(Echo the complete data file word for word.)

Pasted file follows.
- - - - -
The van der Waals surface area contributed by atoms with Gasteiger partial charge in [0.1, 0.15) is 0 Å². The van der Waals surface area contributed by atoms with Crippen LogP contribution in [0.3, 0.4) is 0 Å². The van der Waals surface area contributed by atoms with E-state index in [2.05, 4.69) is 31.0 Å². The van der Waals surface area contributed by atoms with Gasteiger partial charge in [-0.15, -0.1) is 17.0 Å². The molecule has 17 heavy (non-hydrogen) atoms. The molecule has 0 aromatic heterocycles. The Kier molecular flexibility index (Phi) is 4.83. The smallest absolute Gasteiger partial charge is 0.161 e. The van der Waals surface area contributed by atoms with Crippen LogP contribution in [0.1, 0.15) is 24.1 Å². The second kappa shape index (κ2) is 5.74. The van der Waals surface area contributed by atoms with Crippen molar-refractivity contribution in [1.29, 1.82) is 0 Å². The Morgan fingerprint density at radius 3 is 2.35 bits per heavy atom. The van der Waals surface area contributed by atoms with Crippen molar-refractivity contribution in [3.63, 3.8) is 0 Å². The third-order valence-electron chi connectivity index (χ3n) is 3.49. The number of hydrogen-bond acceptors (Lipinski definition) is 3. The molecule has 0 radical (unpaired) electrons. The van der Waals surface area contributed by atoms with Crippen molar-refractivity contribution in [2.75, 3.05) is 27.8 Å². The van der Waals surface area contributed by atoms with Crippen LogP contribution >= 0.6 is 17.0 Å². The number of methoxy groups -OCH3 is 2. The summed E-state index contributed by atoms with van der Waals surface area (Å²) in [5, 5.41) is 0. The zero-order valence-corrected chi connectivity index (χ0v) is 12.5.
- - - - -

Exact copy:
The van der Waals surface area contributed by atoms with Gasteiger partial charge in [0.1, 0.15) is 0 Å². The van der Waals surface area contributed by atoms with Crippen LogP contribution in [0.3, 0.4) is 0 Å². The van der Waals surface area contributed by atoms with E-state index in [2.05, 4.69) is 31.0 Å². The van der Waals surface area contributed by atoms with Gasteiger partial charge in [-0.15, -0.1) is 17.0 Å². The molecule has 17 heavy (non-hydrogen) atoms. The molecule has 0 aromatic heterocycles. The Kier molecular flexibility index (Phi) is 4.83. The smallest absolute Gasteiger partial charge is 0.161 e. The van der Waals surface area contributed by atoms with Crippen LogP contribution in [0.1, 0.15) is 24.1 Å². The second kappa shape index (κ2) is 5.74. The van der Waals surface area contributed by atoms with Crippen molar-refractivity contribution in [1.29, 1.82) is 0 Å². The Morgan fingerprint density at radius 3 is 2.35 bits per heavy atom. The van der Waals surface area contributed by atoms with Crippen molar-refractivity contribution in [3.63, 3.8) is 0 Å². The third-order valence-electron chi connectivity index (χ3n) is 3.49. The number of hydrogen-bond acceptors (Lipinski definition) is 3. The molecule has 0 radical (unpaired) electrons. The van der Waals surface area contributed by atoms with Crippen molar-refractivity contribution in [2.75, 3.05) is 27.8 Å². The van der Waals surface area contributed by atoms with Crippen LogP contribution >= 0.6 is 17.0 Å². The number of methoxy groups -OCH3 is 2. The summed E-state index contributed by atoms with van der Waals surface area (Å²) in [5, 5.41) is 0. The zero-order valence-corrected chi connectivity index (χ0v) is 12.5.